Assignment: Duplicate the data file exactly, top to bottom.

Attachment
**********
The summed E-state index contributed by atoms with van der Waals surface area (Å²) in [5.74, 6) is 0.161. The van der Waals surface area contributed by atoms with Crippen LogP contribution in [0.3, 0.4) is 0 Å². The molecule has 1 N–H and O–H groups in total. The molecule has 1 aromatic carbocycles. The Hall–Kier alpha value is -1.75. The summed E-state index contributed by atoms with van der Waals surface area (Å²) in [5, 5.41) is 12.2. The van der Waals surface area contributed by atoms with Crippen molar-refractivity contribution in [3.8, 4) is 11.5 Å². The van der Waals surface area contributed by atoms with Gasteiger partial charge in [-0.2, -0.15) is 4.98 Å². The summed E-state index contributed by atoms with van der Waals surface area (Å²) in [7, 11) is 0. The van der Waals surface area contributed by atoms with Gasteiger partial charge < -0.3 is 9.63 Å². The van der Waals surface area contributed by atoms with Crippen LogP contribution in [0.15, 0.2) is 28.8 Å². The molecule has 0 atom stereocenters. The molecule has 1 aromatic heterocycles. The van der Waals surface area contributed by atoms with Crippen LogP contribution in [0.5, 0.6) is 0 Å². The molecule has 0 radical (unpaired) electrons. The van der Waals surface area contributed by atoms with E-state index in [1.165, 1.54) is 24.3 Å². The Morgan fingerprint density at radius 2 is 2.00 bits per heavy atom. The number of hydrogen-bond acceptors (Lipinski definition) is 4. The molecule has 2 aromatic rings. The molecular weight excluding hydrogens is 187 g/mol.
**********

The summed E-state index contributed by atoms with van der Waals surface area (Å²) in [5.74, 6) is 0.161. The van der Waals surface area contributed by atoms with Crippen LogP contribution in [0.3, 0.4) is 0 Å². The molecule has 1 N–H and O–H groups in total. The molecule has 1 aromatic carbocycles. The Hall–Kier alpha value is -1.75. The summed E-state index contributed by atoms with van der Waals surface area (Å²) in [5, 5.41) is 12.2. The van der Waals surface area contributed by atoms with Crippen molar-refractivity contribution in [3.8, 4) is 11.5 Å². The van der Waals surface area contributed by atoms with Gasteiger partial charge in [-0.2, -0.15) is 4.98 Å². The summed E-state index contributed by atoms with van der Waals surface area (Å²) in [7, 11) is 0. The van der Waals surface area contributed by atoms with Gasteiger partial charge < -0.3 is 9.63 Å². The van der Waals surface area contributed by atoms with Crippen LogP contribution in [0.15, 0.2) is 28.8 Å². The molecule has 0 atom stereocenters. The molecule has 1 aromatic heterocycles. The van der Waals surface area contributed by atoms with Crippen LogP contribution in [0.5, 0.6) is 0 Å². The molecule has 0 radical (unpaired) electrons. The van der Waals surface area contributed by atoms with E-state index in [1.165, 1.54) is 24.3 Å². The Morgan fingerprint density at radius 2 is 2.00 bits per heavy atom. The number of hydrogen-bond acceptors (Lipinski definition) is 4. The molecule has 2 aromatic rings. The molecular weight excluding hydrogens is 187 g/mol.